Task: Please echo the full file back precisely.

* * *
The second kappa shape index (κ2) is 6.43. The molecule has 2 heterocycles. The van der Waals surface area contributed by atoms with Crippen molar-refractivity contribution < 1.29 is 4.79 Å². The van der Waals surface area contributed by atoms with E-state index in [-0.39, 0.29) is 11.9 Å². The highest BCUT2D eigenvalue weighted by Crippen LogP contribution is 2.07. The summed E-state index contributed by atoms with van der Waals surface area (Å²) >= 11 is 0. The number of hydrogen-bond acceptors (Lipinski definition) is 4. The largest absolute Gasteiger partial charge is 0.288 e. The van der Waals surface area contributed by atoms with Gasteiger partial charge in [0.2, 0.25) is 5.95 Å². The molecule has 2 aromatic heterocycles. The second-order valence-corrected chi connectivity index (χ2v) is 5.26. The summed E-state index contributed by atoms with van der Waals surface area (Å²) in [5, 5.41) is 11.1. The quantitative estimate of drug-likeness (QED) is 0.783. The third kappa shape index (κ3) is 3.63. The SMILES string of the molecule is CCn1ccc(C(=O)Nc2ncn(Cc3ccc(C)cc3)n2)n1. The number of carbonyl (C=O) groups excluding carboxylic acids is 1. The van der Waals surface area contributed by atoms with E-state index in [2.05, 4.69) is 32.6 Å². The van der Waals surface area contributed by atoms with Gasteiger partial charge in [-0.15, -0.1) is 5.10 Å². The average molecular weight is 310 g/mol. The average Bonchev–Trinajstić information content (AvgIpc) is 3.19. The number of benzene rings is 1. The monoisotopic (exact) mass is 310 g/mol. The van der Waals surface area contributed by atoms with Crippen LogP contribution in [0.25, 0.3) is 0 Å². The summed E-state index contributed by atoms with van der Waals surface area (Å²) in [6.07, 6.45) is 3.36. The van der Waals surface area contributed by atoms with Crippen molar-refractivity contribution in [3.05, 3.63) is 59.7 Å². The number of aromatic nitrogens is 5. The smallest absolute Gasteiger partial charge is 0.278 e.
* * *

The second kappa shape index (κ2) is 6.43. The molecule has 2 heterocycles. The van der Waals surface area contributed by atoms with Crippen molar-refractivity contribution < 1.29 is 4.79 Å². The van der Waals surface area contributed by atoms with E-state index in [-0.39, 0.29) is 11.9 Å². The highest BCUT2D eigenvalue weighted by Crippen LogP contribution is 2.07. The summed E-state index contributed by atoms with van der Waals surface area (Å²) >= 11 is 0. The number of hydrogen-bond acceptors (Lipinski definition) is 4. The largest absolute Gasteiger partial charge is 0.288 e. The van der Waals surface area contributed by atoms with Gasteiger partial charge in [0.2, 0.25) is 5.95 Å². The molecule has 2 aromatic heterocycles. The second-order valence-corrected chi connectivity index (χ2v) is 5.26. The summed E-state index contributed by atoms with van der Waals surface area (Å²) in [5, 5.41) is 11.1. The quantitative estimate of drug-likeness (QED) is 0.783. The third kappa shape index (κ3) is 3.63. The SMILES string of the molecule is CCn1ccc(C(=O)Nc2ncn(Cc3ccc(C)cc3)n2)n1. The number of carbonyl (C=O) groups excluding carboxylic acids is 1. The van der Waals surface area contributed by atoms with E-state index in [2.05, 4.69) is 32.6 Å². The van der Waals surface area contributed by atoms with Gasteiger partial charge in [-0.15, -0.1) is 5.10 Å². The average molecular weight is 310 g/mol. The average Bonchev–Trinajstić information content (AvgIpc) is 3.19. The number of benzene rings is 1. The monoisotopic (exact) mass is 310 g/mol. The van der Waals surface area contributed by atoms with Crippen LogP contribution in [0.25, 0.3) is 0 Å². The summed E-state index contributed by atoms with van der Waals surface area (Å²) in [6.07, 6.45) is 3.36. The van der Waals surface area contributed by atoms with Crippen molar-refractivity contribution in [3.05, 3.63) is 59.7 Å². The number of aromatic nitrogens is 5. The smallest absolute Gasteiger partial charge is 0.278 e.